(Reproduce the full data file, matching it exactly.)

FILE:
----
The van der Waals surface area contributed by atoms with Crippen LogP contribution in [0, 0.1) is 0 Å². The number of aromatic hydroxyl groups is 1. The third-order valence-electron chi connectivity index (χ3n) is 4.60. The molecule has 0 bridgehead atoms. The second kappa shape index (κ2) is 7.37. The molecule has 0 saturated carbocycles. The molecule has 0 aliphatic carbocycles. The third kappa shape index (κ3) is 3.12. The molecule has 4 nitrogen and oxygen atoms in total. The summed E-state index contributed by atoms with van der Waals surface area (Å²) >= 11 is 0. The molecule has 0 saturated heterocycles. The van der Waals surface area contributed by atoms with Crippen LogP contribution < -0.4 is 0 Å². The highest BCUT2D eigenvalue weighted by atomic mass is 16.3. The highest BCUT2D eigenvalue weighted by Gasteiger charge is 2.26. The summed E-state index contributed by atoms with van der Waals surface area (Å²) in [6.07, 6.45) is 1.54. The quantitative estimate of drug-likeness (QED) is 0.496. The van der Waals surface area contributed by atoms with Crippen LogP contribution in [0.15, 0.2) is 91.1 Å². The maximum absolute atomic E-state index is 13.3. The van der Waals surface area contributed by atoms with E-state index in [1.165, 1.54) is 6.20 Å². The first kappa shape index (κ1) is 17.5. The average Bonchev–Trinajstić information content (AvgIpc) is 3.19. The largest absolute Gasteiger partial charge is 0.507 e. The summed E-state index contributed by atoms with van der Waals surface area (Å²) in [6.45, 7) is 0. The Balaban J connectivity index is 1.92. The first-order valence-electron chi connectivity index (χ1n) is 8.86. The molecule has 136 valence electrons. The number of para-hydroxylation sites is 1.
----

The van der Waals surface area contributed by atoms with Crippen LogP contribution in [0, 0.1) is 0 Å². The number of aromatic hydroxyl groups is 1. The third-order valence-electron chi connectivity index (χ3n) is 4.60. The molecule has 0 bridgehead atoms. The second kappa shape index (κ2) is 7.37. The molecule has 0 saturated carbocycles. The molecule has 0 aliphatic carbocycles. The third kappa shape index (κ3) is 3.12. The molecule has 4 nitrogen and oxygen atoms in total. The summed E-state index contributed by atoms with van der Waals surface area (Å²) >= 11 is 0. The molecule has 0 saturated heterocycles. The van der Waals surface area contributed by atoms with Crippen LogP contribution < -0.4 is 0 Å². The highest BCUT2D eigenvalue weighted by atomic mass is 16.3. The highest BCUT2D eigenvalue weighted by Gasteiger charge is 2.26. The summed E-state index contributed by atoms with van der Waals surface area (Å²) in [6.07, 6.45) is 1.54. The quantitative estimate of drug-likeness (QED) is 0.496. The van der Waals surface area contributed by atoms with Crippen LogP contribution in [0.15, 0.2) is 91.1 Å². The maximum absolute atomic E-state index is 13.3. The van der Waals surface area contributed by atoms with E-state index in [1.165, 1.54) is 6.20 Å². The first kappa shape index (κ1) is 17.5. The average Bonchev–Trinajstić information content (AvgIpc) is 3.19. The largest absolute Gasteiger partial charge is 0.507 e. The summed E-state index contributed by atoms with van der Waals surface area (Å²) in [6.45, 7) is 0. The Balaban J connectivity index is 1.92. The first-order valence-electron chi connectivity index (χ1n) is 8.86. The molecule has 136 valence electrons. The number of para-hydroxylation sites is 1.